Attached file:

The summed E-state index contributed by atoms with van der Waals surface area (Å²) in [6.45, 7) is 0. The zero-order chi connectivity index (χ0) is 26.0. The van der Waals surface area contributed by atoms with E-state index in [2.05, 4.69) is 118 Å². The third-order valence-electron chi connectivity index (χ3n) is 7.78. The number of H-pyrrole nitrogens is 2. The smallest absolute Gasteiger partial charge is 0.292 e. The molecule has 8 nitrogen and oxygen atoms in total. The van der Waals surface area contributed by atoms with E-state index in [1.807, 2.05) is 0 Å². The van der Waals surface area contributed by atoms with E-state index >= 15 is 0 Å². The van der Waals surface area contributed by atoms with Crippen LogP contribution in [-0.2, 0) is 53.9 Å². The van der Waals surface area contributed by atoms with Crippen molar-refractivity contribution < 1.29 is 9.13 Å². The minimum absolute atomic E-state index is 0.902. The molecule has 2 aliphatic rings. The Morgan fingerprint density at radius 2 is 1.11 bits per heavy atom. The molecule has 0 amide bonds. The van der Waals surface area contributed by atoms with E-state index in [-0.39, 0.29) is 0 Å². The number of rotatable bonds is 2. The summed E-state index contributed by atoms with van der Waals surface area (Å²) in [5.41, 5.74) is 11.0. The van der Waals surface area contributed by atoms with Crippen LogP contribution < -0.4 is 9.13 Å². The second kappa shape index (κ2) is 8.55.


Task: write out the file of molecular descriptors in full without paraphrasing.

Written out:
The summed E-state index contributed by atoms with van der Waals surface area (Å²) in [6.45, 7) is 0. The zero-order chi connectivity index (χ0) is 26.0. The van der Waals surface area contributed by atoms with E-state index in [2.05, 4.69) is 118 Å². The third-order valence-electron chi connectivity index (χ3n) is 7.78. The number of H-pyrrole nitrogens is 2. The smallest absolute Gasteiger partial charge is 0.292 e. The molecule has 8 nitrogen and oxygen atoms in total. The van der Waals surface area contributed by atoms with E-state index in [1.807, 2.05) is 0 Å². The van der Waals surface area contributed by atoms with E-state index >= 15 is 0 Å². The van der Waals surface area contributed by atoms with Crippen LogP contribution in [-0.2, 0) is 53.9 Å². The van der Waals surface area contributed by atoms with Crippen molar-refractivity contribution < 1.29 is 9.13 Å². The minimum absolute atomic E-state index is 0.902. The molecule has 2 aliphatic rings. The Morgan fingerprint density at radius 2 is 1.11 bits per heavy atom. The molecule has 0 amide bonds. The van der Waals surface area contributed by atoms with E-state index in [-0.39, 0.29) is 0 Å². The number of rotatable bonds is 2. The summed E-state index contributed by atoms with van der Waals surface area (Å²) in [5.41, 5.74) is 11.0. The van der Waals surface area contributed by atoms with Crippen LogP contribution < -0.4 is 9.13 Å². The second kappa shape index (κ2) is 8.55.